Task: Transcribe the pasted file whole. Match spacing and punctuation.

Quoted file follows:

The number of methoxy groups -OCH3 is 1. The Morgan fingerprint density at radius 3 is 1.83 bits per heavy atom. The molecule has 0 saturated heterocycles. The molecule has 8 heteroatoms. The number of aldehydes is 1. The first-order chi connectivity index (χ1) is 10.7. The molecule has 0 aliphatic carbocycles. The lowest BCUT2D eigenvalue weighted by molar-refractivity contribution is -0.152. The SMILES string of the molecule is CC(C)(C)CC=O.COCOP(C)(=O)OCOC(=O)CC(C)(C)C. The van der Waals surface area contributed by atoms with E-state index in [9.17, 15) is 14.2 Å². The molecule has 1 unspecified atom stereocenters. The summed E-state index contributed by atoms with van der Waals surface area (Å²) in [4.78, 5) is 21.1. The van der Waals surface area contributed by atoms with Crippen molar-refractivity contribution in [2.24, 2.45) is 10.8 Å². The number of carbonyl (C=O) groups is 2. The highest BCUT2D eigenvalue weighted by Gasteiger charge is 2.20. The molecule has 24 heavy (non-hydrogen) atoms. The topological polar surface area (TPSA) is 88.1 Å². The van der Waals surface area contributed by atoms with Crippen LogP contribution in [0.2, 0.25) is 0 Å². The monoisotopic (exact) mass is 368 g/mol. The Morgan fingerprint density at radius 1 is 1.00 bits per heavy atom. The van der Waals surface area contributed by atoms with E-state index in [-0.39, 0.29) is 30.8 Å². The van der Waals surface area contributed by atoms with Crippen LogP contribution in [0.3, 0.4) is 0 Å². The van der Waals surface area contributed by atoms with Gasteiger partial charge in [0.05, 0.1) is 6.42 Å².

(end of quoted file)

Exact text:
The number of methoxy groups -OCH3 is 1. The Morgan fingerprint density at radius 3 is 1.83 bits per heavy atom. The molecule has 0 saturated heterocycles. The molecule has 8 heteroatoms. The number of aldehydes is 1. The first-order chi connectivity index (χ1) is 10.7. The molecule has 0 aliphatic carbocycles. The lowest BCUT2D eigenvalue weighted by molar-refractivity contribution is -0.152. The SMILES string of the molecule is CC(C)(C)CC=O.COCOP(C)(=O)OCOC(=O)CC(C)(C)C. The van der Waals surface area contributed by atoms with E-state index in [9.17, 15) is 14.2 Å². The molecule has 1 unspecified atom stereocenters. The summed E-state index contributed by atoms with van der Waals surface area (Å²) in [4.78, 5) is 21.1. The van der Waals surface area contributed by atoms with Crippen molar-refractivity contribution in [2.24, 2.45) is 10.8 Å². The number of carbonyl (C=O) groups is 2. The highest BCUT2D eigenvalue weighted by Gasteiger charge is 2.20. The molecule has 24 heavy (non-hydrogen) atoms. The topological polar surface area (TPSA) is 88.1 Å². The van der Waals surface area contributed by atoms with Crippen LogP contribution in [0.2, 0.25) is 0 Å². The monoisotopic (exact) mass is 368 g/mol. The Morgan fingerprint density at radius 1 is 1.00 bits per heavy atom. The van der Waals surface area contributed by atoms with E-state index in [-0.39, 0.29) is 30.8 Å². The van der Waals surface area contributed by atoms with Crippen LogP contribution in [0.3, 0.4) is 0 Å². The van der Waals surface area contributed by atoms with Gasteiger partial charge in [0.05, 0.1) is 6.42 Å².